Tuesday, September 10 2013
Gretchen took a bus down to the Manhattan for the day and spent the night down there, leaving me alone with DVR programs, booze, and not-insubstantial amounts of marijuana (a lingering gift brought to our late-August house party). Quickly running out of my usual DVR favorites, I found myself watching new episodes of Doomsday Preppers, a show I'd sort of sworn off for the same reason I gave up on Hoarders: there is only so much of other people's craziness that a relatively-balanced individual can take. Under the unbalancing influence of marjiuana and liquor, however, the show was entertaining. The production seemed to have improved since I'd last seen it, and more interesting things were being depicted, particular interpersonal conflicts. In one very creepy scene, the member of the prepper group tasked with "security" decides that it would be a good idea to erect a gallows within the compound as a warning to outsiders not to attempt an attack. (Need I remind you: doomsday has not yet arrived.) At that point the member of the group tasked with hunting and foraging takes issue with the presence of the gallows and there's a political crisis. That was where the prodigal son of the group's founder stepped in and negotiated a settlement, thereby demonstrating the skill he brings: politics.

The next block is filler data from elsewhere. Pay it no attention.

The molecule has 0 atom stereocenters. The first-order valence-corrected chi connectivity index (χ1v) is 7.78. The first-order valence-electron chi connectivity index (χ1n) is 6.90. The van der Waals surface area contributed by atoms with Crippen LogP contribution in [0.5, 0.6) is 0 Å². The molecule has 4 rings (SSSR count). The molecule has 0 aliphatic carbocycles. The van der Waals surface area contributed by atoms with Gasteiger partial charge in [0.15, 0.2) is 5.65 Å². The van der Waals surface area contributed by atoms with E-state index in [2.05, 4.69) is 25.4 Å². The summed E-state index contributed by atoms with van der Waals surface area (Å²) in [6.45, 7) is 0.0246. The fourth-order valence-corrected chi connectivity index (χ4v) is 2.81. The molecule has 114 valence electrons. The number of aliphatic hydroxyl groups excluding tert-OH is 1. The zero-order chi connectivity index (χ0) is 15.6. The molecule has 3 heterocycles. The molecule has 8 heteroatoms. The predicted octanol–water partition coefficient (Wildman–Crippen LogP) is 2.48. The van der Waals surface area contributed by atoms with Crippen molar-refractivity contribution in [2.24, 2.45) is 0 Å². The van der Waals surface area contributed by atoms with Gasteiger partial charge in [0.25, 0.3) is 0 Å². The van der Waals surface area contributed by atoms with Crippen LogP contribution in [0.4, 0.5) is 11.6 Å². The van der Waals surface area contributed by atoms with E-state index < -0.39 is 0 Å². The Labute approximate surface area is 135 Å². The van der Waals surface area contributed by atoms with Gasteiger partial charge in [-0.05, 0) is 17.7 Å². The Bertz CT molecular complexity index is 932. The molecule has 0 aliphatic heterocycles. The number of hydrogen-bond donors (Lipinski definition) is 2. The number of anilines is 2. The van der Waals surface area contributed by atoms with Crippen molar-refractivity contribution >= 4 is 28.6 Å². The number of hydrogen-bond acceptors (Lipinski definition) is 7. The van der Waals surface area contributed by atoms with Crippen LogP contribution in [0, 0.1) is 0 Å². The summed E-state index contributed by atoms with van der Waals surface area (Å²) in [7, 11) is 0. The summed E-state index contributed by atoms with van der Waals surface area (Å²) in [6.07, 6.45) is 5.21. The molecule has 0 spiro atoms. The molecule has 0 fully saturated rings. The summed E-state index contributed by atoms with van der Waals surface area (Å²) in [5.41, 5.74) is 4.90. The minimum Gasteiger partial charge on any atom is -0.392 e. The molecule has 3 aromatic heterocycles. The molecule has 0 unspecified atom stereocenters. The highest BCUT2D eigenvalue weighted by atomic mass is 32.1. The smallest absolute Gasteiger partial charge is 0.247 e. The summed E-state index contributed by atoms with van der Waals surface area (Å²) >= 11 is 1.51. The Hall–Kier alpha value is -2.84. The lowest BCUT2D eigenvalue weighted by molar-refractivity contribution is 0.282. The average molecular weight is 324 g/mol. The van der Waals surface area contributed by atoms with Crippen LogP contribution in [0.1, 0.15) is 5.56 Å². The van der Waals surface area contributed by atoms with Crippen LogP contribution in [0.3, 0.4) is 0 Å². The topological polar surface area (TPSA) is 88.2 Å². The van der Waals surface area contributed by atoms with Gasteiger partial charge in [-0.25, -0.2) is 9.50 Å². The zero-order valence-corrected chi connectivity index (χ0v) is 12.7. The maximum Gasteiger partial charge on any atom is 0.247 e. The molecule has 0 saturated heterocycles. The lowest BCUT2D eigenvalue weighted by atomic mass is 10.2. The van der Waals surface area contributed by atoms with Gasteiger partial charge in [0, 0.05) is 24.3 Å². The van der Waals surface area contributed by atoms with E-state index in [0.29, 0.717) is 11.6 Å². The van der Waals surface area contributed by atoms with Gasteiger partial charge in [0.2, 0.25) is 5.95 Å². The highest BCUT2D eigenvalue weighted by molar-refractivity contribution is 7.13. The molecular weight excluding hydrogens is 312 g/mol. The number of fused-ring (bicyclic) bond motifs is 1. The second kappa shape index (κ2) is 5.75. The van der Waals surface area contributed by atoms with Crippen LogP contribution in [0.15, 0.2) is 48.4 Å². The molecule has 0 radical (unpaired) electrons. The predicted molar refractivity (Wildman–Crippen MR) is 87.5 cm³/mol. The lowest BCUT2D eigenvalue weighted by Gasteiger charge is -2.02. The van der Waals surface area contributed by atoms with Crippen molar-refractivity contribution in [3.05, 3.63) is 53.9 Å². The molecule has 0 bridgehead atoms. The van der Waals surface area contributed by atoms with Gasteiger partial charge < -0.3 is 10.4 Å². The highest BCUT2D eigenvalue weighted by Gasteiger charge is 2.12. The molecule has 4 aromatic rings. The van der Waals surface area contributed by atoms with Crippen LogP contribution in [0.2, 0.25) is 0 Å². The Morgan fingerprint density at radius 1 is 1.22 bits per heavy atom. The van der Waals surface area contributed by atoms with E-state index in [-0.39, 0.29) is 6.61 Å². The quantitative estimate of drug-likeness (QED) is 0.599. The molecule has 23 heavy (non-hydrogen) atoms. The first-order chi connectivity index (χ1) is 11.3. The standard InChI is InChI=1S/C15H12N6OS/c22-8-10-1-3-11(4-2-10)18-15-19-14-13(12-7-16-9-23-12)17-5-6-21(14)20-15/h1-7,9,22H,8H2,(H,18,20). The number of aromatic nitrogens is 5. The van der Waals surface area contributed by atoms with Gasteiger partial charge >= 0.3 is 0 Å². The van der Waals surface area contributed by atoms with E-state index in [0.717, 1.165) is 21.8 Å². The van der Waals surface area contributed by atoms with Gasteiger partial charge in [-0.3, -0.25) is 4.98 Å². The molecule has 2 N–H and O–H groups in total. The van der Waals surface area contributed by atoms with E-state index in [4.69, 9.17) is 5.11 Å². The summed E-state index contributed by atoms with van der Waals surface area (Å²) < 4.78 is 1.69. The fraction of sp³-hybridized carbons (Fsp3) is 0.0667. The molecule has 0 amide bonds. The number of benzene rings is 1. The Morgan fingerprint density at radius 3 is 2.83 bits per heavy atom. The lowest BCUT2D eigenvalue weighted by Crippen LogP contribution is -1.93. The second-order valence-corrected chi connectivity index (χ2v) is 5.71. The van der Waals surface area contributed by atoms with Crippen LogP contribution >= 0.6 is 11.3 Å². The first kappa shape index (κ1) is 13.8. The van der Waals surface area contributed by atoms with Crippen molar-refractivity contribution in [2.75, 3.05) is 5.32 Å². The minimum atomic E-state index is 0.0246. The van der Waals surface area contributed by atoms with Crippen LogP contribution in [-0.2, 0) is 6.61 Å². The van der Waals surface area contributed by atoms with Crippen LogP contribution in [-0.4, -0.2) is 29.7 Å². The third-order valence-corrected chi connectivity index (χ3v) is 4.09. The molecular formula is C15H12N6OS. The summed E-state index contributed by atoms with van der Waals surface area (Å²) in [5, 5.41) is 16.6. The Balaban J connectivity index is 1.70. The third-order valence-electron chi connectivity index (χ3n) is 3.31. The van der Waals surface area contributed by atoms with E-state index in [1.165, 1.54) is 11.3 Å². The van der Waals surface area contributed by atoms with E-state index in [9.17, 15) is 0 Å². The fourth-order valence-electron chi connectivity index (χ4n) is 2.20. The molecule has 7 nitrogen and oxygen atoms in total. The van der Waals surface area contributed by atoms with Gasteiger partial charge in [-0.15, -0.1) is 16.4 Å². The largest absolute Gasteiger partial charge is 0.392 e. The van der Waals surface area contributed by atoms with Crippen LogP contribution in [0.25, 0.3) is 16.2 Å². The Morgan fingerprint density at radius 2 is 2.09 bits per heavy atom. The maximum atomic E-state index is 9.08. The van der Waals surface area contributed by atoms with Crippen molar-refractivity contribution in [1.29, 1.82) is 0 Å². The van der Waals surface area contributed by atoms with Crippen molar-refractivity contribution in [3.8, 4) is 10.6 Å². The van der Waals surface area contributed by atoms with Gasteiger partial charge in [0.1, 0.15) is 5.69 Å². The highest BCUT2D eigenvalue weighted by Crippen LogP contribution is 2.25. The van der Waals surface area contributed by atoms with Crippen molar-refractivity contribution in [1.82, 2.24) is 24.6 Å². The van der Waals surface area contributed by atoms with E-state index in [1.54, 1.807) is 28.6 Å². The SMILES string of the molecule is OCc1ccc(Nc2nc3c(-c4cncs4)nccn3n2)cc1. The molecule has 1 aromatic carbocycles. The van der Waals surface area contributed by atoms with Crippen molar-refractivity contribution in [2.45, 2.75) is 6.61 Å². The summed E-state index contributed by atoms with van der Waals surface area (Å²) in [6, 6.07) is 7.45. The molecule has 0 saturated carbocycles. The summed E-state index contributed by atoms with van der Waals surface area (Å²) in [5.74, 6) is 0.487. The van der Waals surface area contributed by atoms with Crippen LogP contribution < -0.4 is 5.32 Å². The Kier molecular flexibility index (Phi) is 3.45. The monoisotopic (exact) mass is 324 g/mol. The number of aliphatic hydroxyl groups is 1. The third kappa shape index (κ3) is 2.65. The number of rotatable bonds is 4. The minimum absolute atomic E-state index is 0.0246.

I was having such a good time watching Doomsday Preppers that when I'd finished watching the last one, I wanted more. So I downloaded a number of episodes of a new show entitled Doomsday Castle, which the DVR hadn't been instructed to record. While Doomsday Preppers is a straightforward tour of the paranoid worlds of individual preppers, Doomsday Castle is a reality show focused on a single family of preppers and the shell of a castle that they hope to complete before the shit hits the fan. There's a patriarch, four young adults from his second marriage, and a single older (41 year old) son from his first marriage. (For whatever reason, there are no matriarchs.) Since none of the kids appear to have any experience with either the outdoors or making anything with their hands, there's a slapstick Paris Hilton/Nicole Richie-down-on-the-farm quality to some of the hijinx. But there's also stuff that appeals to my do-it-myself maker spirit, such as the construction of a solar-powered spring water supply. And there's also some fun interpersonal tension, particularly between the know-it-all semi-incompetent oldest son, his younger half-brother, and his long-suffering castle-building father. What the show lacks, though, is any sort of sexual tension. All the participants are related to one another and the most distant relationship between any two is of a half-sibling nature. There are a few older guys who show up to provide technical assistance, but so far none of the patriarch's Kardasianesque daughters have shown any interest.
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